Textile Trade Routes


For centuries trade moved slowly, mostly over land. See how this changed at the start of the sixteenth century when ocean going ships began to carry materials and products across the globe. Interwoven Globe: The Worldwide Textile Trade, 1500–1800 is the first major exhibition to explore the international transmittal of design and technology through the medium of textiles. It highlights an important story that has never before been told from a truly global perspective.


To help visitors contextualize where and when objects in the exhibition are from, the first gallery features a large animated "time scape". As the timeline animates, the map zooms and pans into position and informational overlays animate on the maps to show locations of textile production, consumption, ports of call, and trade routes.

The projection was positioned outside of primary sight lines and away from objects to avoid distracting from the art.


Wireframe screen comps based on an initial script outline helped curators and exhibition designers get a sense of how the interactive animation would work and what information would appear on screen:

A base map with land surface, shallow water, shaded topography, and vegetation was created using NASA imagery:

Apple Motion was used to composite and animate the timeline and trade routes. The final production file has over 80 layers and 150 keyframes:


Originally we planned for the animation to be interactive, controlled by a small touch screen mounted on a pedestal in front of the projector. The inspiration for this came from The Getty Villa's Timescape. This functionality would have required the development of a custom iOS app, that was later determined to be beyond the scope of work for a special exhibition.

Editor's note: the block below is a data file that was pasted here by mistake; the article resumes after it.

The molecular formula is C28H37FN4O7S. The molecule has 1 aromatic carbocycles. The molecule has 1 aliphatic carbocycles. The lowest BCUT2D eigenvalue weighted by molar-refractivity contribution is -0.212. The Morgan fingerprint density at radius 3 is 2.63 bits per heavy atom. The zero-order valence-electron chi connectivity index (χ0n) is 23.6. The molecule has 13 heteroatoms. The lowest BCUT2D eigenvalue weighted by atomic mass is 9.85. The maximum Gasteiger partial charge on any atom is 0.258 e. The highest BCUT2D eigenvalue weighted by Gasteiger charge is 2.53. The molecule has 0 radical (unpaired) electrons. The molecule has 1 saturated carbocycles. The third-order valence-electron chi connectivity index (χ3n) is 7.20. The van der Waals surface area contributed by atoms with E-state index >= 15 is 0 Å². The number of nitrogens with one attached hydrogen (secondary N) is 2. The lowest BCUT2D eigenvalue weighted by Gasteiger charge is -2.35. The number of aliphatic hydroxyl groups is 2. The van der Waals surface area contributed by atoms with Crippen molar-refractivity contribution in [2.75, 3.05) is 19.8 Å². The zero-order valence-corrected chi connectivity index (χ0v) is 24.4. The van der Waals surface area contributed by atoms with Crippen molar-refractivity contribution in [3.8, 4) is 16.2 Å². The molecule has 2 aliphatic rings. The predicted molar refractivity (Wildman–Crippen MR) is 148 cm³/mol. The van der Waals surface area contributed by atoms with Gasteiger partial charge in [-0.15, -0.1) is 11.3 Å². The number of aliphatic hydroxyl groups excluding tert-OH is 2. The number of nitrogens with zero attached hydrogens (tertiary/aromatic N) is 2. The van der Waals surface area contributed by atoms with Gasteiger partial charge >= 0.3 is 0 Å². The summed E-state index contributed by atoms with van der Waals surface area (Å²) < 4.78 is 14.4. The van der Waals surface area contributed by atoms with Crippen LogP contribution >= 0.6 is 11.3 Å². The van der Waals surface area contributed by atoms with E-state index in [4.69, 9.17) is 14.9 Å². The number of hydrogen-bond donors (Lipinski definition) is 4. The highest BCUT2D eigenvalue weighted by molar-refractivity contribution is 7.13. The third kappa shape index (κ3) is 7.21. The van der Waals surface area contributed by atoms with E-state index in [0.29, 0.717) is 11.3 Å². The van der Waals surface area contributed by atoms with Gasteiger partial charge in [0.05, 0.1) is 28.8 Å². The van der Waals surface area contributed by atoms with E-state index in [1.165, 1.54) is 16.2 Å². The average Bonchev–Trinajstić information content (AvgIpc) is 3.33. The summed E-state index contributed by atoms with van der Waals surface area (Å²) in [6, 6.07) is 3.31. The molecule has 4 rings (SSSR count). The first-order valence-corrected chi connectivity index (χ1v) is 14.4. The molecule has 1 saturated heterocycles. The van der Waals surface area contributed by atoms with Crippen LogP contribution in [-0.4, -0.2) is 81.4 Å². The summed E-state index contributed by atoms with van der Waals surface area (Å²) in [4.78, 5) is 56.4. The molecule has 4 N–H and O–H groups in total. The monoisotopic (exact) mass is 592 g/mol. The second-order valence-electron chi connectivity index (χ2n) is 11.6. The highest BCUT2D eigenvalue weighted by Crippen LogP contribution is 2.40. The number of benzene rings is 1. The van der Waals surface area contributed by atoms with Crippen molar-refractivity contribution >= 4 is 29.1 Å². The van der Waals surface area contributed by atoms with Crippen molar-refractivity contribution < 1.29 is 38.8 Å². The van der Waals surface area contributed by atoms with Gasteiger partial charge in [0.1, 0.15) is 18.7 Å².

The slideshows were going to feature representative artworks from the exhibition that correspond to each time period, much like this animation. A rough cut animation with this additional content helped us determine that the animation was  too long (>5 mins) for in-gallery presentation. This additional level of information is better suited for online presentation and in scholarly publications.

Produced for The Metropolitan Museum of Art exhibition Interwoven Globe: The Worldwide Textile Trade, 1500–1800, in 2013.

Three-minute animation, running in a continuous loop on a Mac Mini and short-throw projector.

Creative director and producer: Paco Link
Production coordinator: Staci Hou
Curators: Amelia Peck and Amy Bogansky